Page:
Friday, February 22, 2013

EU bank regulator to create liquidity ranking for assets

In yet another example of the substitution of the combination of complex rules and regulatory oversight for the combination of transparency and market discipline, EU bank regulators are going to create a liquidity ranking for assets held by a bank.

Bloomberg reports that the European Banking Authority will start ranking assets by their liquidity in an effort to assure that banks have adequate liquidity to protect themselves from a sudden loss of short-term funding.

Regular readers know this whole exercise is not needed if the banks are required to provide ultra transparency and disclose their current global asset, liability and off-balance sheet exposure details.

With this information, market participants, including the bank regulators, can exert discipline on the banks to maintain adequate liquidity.

Europe’s top banking regulator will start ranking financial assets in order of liquidity as it implements international rules to protect banks from a sudden loss of short-term funding. 
The European Banking Authority will create a “scorecard” of asset liquidity, the agency said in an e-mailed statement, as part of requirements that banks hold a buffer of assets, known as the Liquidity Coverage Ratio, they can quickly sell to survive a 30-day credit squeeze.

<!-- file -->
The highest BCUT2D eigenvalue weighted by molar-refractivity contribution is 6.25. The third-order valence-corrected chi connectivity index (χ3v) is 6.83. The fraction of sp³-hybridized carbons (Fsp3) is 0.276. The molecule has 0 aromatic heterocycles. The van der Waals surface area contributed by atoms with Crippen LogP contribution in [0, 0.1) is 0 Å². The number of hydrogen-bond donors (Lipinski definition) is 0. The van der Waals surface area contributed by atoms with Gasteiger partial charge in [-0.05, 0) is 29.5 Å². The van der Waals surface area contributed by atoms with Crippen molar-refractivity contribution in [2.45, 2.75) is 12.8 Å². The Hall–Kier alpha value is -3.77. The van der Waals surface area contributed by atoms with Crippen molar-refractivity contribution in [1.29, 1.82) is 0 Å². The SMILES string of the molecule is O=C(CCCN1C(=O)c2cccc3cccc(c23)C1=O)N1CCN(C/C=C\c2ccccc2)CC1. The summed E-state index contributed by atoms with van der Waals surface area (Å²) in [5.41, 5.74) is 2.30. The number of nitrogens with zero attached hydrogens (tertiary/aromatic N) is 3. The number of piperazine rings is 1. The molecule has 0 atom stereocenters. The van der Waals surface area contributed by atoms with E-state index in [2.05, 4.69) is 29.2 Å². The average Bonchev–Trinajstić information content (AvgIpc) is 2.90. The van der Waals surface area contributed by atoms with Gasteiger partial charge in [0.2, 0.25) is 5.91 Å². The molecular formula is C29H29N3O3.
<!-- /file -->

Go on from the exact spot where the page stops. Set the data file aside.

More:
The EBA’s analysis will also “identify the features that are of particular importance to market liquidity” and report to the European Union’s executive body, the regulator said....
Regular readers might recall that the EBA was the bank regulatory authority that determined that the disclosures made by opaque, toxic subprime mortgage-backed securities were adequate for banks to know what they own.

Given this history, there is zero reason to believe that the EBA is capable of identifying the features that are important for liquidity or creating a useful asset liquidity scorecard.
The LCR is part of an overhaul of global financial rules, known as Basel III, intended to prevent a repeat of the financial crisis that followed the 2008 collapse of Lehman Brothers Holdings Inc.
Please note the substitution of the combination of complex rules and regulatory oversight that failed to prevent the financial crisis for the combination of transparency and market discipline that protected the sectors of the financial system that did not freeze during the financial crisis.

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